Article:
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An analysis of fat-related and fiber-related behavior in men and women with type 2 diabetes mellitus: key findings for clinical practice

Authors Hendrychova T, Vytrisalova M, Vlcek J, Smahelova A, Kubena AA

Received 1 May 2013

Accepted for publication 3 July 2013

Published 3 September 2013 Volume 2013:7 Pages 877—884

DOI https://doi.org/10.2147/PPA.S47497

Checked for plagiarism Yes

Review by Single-blind

Peer reviewer comments 3


Tereza Hendrychova,1 Magda Vytrisalova,1 Jiri Vlcek,1 Alena Smahelova,2 Ales Antonin Kubena1

1Department of Social and Clinical Pharmacy, Faculty of Pharmacy in Hradec Kralove, Charles University in Prague, Czech Republic; 2Diabetology Centre, Department of Gerontology and Metabolism, University Hospital and Faculty of Medicine in Hradec Kralove, Charles University in Prague, Czech Republic

Background: Despite the efforts of health care providers, adherence of patients with type 2 diabetes to the recommended diet is poor. The aim of this study was to describe the eating habits with emphasis on fat and fiber-related behavior (FFB) as well as the relationship between FFB behavior and parameters of diabetes control in men and women with type 2 diabetes mellitus.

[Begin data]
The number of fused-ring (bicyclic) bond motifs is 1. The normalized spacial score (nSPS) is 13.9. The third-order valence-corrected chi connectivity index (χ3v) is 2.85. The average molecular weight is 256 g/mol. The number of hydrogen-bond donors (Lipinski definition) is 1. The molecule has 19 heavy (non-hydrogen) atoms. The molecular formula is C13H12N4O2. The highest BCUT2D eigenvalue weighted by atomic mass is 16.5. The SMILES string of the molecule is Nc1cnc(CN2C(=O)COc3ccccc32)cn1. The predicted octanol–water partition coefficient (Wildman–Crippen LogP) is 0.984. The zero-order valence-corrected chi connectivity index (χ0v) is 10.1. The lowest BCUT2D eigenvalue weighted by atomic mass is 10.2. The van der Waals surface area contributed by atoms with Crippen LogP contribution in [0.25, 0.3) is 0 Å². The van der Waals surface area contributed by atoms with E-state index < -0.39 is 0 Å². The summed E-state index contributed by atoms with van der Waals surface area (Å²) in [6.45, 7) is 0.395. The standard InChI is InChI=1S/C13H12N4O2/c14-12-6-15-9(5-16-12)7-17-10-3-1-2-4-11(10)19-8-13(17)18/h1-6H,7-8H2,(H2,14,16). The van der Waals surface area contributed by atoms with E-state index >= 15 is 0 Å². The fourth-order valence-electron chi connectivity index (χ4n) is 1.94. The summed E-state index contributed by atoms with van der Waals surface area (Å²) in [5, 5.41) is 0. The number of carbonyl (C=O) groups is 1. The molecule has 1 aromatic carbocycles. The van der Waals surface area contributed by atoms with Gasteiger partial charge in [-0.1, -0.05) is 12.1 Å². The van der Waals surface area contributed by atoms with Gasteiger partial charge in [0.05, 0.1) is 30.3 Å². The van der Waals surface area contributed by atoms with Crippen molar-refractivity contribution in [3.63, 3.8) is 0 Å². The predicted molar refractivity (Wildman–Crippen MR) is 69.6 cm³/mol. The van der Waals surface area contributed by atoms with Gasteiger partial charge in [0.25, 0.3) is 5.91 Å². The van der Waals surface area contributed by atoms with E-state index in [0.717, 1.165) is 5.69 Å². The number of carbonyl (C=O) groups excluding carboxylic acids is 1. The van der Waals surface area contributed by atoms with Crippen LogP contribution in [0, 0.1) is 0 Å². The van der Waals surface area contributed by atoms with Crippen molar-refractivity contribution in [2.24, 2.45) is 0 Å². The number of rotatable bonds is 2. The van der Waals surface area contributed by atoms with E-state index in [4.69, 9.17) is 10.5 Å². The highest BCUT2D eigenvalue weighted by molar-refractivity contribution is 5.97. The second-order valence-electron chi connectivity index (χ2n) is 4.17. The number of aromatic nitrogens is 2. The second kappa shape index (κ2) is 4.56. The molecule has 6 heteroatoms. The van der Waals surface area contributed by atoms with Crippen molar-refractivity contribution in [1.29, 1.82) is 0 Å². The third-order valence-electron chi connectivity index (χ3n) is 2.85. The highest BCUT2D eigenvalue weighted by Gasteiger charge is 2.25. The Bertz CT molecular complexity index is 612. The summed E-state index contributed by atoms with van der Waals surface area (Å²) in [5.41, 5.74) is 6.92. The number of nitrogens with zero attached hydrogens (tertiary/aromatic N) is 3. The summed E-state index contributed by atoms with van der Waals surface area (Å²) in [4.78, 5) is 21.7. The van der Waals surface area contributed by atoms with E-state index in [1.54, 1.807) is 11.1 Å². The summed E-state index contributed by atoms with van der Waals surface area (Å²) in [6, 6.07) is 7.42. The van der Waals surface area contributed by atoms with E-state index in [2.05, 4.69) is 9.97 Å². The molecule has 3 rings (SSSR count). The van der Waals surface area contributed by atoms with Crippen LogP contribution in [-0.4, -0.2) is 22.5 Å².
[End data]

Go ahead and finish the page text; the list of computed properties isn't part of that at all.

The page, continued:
Methods: The subjects in this observational cross-sectional study were 200 patients (54.5% male, mean age 66.2 ± 10.1 years, mean Diabetes Control and Complications Trial [DDCT] glycosylated hemoglobin [HbA1c] 7.6% ± 1.7%) recruited from diabetes outpatient clinics in the Czech Republic. The subjects filled out the Fat- and Fiber-related Diet Behavior Questionnaire. The most recent patient data on diabetes control and drug therapy were derived from patient medical records.
Results: Patients tend to modify the dishes they are used to, rather than remove them completely from their diet and replace them by other types of foods. It is easier to perform healthier fat-related behaviors than fiber-related ones. Women scored significantly better than men on the fat-related diet habits summary scale (P = 0.002), as well as on "modify meat" (P = 0.001) and "substitute specially manufactured low-fat foods" (P = 0.045) subscales. A better score on the fat-related diet habits summary scale was significantly associated with higher HbA1c (ρ = -0.248; P = 0.027) and higher waist circumference (ρ = -0.254; P = 0.024) in women.
Conclusion: Type 2 diabetes patients are likely to vary in their FFB behavior, and their dietary habits depend on gender. Health care professionals should pay attention to these facts when providing specific education. Emphasis should be placed on how to increase the fiber intake in diabetic patients.

Keywords: Fat- and Fiber-related Diet Behavior Questionnaire, dietary fat, dietary fiber, adherence

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